When I was three years old, my parents made the decision to leave Iowa and move to California's Central Valley. I grew up in California, occasionally spending a few weeks of summer or holidays with my grandparents back in Iowa. My sister, cousins and I always found adventures on the farm. Our favorites were playing in the barn or the old house, throwing apples at the pigs, riding lawn mowers and driving the tractor. Grandpa was strict and made us help out with the chores - cleaning pig pens, bailing hay, swatting flies or changing out a feeder, but he also gave us chocolate milk each day for lunch and would share his popcorn as we lay on the couch watching an afternoon movie. Grandma took us on errands to town, would pick strawberries with us to make jam or have us snap beans from the garden for supper. She taught me how to sew and let me try on her shoes and jewelry. She would let me sneak into her bed at night if I woke up and was scared of sleeping in the dark basement bedroom.
When I was older, there were fewer chores to do. Few animals were left and Grandpa wasn't growing as much. But I still loved visiting the farm. We would sit on the wrap around porch listening to Grandpa's stories, some that we had heard over and over. We would still go for rides on the tractor with all the kids, stay up late playing pool with cousins and dance to Grandma and Grandpa's favorite records.
Grandma passed away in 2007. Grandpa stayed on the farm, but would visit us in California often. He told my husband and I we should move in with him on the farm. He passed away last fall, right before Thanksgiving 2012. I took my youngest with me to the funeral. Towards the end of my trip, I realized I didn't want this to be the last time I visited.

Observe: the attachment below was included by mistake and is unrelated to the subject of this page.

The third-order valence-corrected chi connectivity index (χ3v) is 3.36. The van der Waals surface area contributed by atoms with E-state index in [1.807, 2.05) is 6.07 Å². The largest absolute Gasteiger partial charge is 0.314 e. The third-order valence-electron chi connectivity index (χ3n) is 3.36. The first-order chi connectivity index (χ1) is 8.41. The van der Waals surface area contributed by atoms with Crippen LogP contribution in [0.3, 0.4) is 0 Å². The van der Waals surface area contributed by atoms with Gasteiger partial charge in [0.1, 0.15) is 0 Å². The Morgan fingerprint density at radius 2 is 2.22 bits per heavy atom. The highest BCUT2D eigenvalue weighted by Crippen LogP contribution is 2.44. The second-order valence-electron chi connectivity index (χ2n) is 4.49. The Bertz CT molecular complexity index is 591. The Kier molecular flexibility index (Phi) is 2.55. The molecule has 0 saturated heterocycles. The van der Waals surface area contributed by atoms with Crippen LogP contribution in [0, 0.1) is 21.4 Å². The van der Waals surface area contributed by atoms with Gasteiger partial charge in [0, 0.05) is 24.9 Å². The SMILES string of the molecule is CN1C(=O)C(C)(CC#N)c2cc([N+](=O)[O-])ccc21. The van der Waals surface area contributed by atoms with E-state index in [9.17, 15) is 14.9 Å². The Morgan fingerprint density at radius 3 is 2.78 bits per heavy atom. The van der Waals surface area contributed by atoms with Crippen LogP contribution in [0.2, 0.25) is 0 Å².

Even without my grandparents there, the farm is a place I love to be and I wanted all four of my kids to have a chance to make their own adventures on the farm. I promptly texted my husband and told my parents we should move there. Everyone laughed and joked about what we would do when we moved to Iowa. When I got home to California, my husband and I talked about what we thought was a far-fetched possibility of actually moving to the farm and becoming farmers ourselves. My heart hurt at the thought of not returning to the farm, so my husband and I spent several months researching, discussing, crunching numbers and putting together a proposal that ultimately landed us here, living on Grandma and Grandpa's farm in Iowa.
My husband took off with a Uhaul full of stuff and about a month later, my mom and I followed with six kids for a road trip half way across the country. After surviving more than 30 hours in the car with six kids under the age 12, I am relatively confident that we can handle this farming thing. And after being on the farm just three and a half weeks, we've already got some stories to tell.